Last updated 29-Nov-2021
Tesla has a built in tyre pressure monitoring system (TPMS) that tells you the tyre pressures and alarms when the pressures are too low. Our tip is to check the pressures and adjust before you get the alarms. This is because the warning alarms are exactly that, a warning that your tyre pressures are now too low, and really designed as a warning for a slow puncture. Tyre/tire pressures vary with temperature and as the weather cools, pressures reduce and you see many reports of TPMS warnings as a result. If you check your tyre and adjust regularily, these warning won't appear unless there is a genuine issue, and if you do get a warning, the first action should be to try blowing the tyre up to the correct pressure.
Firstly, know what the correct tyre pressures are for you car. These can be found on the door shut of your car, sometimes shown as bar and sometiems as psi. Most Teslas require between 42 and 45psi to give a guide as the number to look for.
When you first start driving and the tyres are cold (so within the first mile, display the TPMS readings in the car and check the values are correct for your tyres. If any are low (or high in summer) then adjust the tyre pressures at the first opportunity. The tyre pressures WILL warm up while the car is being driven so it is important to do this step before the tyres have had chance to warm through.
Ideally the pressures should be adjusted when the tyres are cold but in practice this cab be hard to do. An alternative is if the tyres are, say, 2psi below where they should be when they are cold, when you stop to inflate them increase the pressure by 2psi on whatever they are reading. ie if the tyres are now reading 46psi when warm, they should be inflated to 48psi even if the target pressure is 45psi when cold. It's not perfect, but it is a pragmatic approach. Check your tyres again when cold to see if the adjustment has worked correctly.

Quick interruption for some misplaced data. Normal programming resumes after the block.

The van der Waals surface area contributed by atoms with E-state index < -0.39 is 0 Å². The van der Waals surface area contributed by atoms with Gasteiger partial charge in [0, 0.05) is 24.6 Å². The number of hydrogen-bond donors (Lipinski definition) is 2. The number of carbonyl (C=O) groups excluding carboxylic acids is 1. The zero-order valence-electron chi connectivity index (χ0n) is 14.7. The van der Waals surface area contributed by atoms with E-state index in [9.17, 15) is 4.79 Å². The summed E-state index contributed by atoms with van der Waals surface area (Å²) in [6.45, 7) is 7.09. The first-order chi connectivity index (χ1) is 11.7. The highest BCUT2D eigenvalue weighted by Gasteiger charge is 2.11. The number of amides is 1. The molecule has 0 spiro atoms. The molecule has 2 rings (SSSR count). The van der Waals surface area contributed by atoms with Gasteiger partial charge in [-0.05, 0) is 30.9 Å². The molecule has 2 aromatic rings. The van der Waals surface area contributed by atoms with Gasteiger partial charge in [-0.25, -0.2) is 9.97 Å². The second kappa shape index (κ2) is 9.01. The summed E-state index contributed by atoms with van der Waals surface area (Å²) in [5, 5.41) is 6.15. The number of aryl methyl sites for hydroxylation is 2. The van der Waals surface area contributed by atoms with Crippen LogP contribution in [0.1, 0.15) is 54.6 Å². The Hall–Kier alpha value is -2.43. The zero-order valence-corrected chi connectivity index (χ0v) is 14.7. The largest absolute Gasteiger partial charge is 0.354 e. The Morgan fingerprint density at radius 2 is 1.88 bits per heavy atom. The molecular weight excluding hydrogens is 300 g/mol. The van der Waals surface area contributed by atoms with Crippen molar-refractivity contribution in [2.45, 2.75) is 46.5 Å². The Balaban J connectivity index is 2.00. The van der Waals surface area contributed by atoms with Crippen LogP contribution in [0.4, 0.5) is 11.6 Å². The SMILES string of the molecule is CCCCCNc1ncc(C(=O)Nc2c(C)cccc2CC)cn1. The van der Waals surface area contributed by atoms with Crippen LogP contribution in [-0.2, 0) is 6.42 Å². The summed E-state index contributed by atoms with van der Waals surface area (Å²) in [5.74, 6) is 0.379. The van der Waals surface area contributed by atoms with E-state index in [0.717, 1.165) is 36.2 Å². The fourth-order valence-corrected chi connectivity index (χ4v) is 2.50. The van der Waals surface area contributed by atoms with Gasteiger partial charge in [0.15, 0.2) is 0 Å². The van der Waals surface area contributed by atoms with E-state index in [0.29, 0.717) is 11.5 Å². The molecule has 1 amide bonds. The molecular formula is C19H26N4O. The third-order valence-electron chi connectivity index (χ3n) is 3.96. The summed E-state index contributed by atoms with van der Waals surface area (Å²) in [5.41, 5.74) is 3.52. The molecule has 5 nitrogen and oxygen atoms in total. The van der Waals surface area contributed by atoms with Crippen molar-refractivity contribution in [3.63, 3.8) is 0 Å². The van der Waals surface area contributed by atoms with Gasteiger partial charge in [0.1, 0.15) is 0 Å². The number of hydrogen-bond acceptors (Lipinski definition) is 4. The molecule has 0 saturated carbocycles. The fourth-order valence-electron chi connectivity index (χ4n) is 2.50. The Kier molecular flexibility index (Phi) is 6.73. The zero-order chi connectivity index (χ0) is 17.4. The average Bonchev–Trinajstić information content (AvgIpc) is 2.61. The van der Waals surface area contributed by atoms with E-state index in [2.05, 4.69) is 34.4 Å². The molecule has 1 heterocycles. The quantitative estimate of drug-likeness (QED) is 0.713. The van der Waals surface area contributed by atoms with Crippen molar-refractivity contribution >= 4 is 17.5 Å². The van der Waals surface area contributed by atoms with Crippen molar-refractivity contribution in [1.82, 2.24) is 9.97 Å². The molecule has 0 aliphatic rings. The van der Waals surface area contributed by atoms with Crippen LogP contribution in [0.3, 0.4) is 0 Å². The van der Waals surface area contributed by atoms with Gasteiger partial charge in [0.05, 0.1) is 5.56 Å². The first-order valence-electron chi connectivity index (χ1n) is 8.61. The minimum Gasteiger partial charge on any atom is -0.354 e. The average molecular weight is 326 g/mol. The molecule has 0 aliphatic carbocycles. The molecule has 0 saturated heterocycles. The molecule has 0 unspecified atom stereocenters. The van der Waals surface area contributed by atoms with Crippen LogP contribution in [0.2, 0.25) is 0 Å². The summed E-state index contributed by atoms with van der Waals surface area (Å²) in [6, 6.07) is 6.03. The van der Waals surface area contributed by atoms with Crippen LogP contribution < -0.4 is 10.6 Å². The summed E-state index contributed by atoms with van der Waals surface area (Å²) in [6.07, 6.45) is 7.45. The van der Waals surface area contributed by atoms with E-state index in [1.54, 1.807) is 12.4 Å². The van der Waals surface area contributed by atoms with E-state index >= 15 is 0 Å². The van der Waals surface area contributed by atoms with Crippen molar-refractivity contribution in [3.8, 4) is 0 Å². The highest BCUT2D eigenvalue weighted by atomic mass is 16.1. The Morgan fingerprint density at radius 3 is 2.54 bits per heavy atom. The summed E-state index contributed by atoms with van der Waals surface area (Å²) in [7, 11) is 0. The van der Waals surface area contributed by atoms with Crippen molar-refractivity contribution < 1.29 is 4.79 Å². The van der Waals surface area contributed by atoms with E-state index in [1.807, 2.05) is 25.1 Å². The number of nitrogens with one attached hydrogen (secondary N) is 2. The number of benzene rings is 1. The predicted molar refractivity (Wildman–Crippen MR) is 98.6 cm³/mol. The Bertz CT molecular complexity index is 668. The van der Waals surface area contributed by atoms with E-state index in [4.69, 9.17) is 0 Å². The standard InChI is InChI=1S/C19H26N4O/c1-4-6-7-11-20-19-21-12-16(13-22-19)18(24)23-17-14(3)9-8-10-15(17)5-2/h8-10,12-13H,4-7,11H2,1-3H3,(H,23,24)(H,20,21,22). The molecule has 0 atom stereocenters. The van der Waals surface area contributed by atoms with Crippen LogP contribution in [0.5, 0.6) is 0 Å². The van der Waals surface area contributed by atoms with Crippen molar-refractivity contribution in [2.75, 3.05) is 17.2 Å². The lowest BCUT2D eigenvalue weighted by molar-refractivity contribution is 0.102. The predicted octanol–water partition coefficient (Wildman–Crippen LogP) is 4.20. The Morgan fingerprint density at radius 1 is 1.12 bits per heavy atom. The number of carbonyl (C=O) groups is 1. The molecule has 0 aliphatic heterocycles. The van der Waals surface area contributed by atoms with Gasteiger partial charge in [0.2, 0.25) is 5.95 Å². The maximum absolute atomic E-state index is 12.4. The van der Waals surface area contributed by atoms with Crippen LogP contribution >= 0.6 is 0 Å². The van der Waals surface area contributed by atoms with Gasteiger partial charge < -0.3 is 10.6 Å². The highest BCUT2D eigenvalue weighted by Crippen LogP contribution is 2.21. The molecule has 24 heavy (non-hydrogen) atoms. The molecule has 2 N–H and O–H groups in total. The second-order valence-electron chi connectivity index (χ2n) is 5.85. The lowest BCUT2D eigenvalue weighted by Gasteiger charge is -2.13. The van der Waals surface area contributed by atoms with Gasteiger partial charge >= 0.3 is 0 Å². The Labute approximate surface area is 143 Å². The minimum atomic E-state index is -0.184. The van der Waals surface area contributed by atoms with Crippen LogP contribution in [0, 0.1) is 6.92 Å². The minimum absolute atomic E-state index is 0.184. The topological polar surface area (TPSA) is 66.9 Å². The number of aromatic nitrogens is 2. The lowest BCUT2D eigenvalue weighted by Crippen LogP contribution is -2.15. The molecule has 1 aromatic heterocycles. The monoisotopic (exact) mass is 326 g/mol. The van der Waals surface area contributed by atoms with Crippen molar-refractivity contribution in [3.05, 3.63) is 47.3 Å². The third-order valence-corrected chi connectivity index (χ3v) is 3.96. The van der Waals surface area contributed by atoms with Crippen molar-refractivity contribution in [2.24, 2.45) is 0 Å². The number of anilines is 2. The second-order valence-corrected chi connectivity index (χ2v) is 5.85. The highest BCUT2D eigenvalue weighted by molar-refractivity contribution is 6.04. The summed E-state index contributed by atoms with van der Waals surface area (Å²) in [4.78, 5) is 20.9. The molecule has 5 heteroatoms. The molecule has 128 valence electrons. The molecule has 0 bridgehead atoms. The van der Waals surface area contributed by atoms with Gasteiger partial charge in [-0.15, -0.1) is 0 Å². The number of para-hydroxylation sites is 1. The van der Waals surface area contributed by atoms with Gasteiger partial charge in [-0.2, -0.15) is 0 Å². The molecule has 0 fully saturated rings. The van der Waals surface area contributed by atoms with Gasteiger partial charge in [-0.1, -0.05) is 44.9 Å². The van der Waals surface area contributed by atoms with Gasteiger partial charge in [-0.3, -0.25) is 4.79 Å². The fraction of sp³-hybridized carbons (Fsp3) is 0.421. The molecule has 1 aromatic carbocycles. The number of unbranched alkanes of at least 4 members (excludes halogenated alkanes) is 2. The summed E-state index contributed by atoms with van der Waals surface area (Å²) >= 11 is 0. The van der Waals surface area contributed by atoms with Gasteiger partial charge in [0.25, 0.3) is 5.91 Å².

One of the common issues owners raise is the tyre pressure alarm and why they sometimes see tyres in the alarm state at a higher pressure than a tyre that is not showing the alarm state. While this may seem baffling the explanation is relatively simple. A long standing approach to alarms is to apply what is called a hysteresis curve. This simply means that the reading that will cause an alarm is not the same as the value when the alarm clears, so once the alarm has been triggered it will stay in the alarm state until it reaches the alarm clear value which is typically 10% higher. As an example, the tyres will alarm at around 38psi but one the tyre has alarmed it will stay in the alarm state until it has reached around 41psi. The consequence is the alarm status has very little to do with the current tyre pressure, it only reflects the history and whether the tyre last crossed the 38psi "alarm" threshold or the 41psi "good" threshold. Anything between these two thresholds is effectively a zone where it can show either, but in this zone your tyres are underinflated and need more air.
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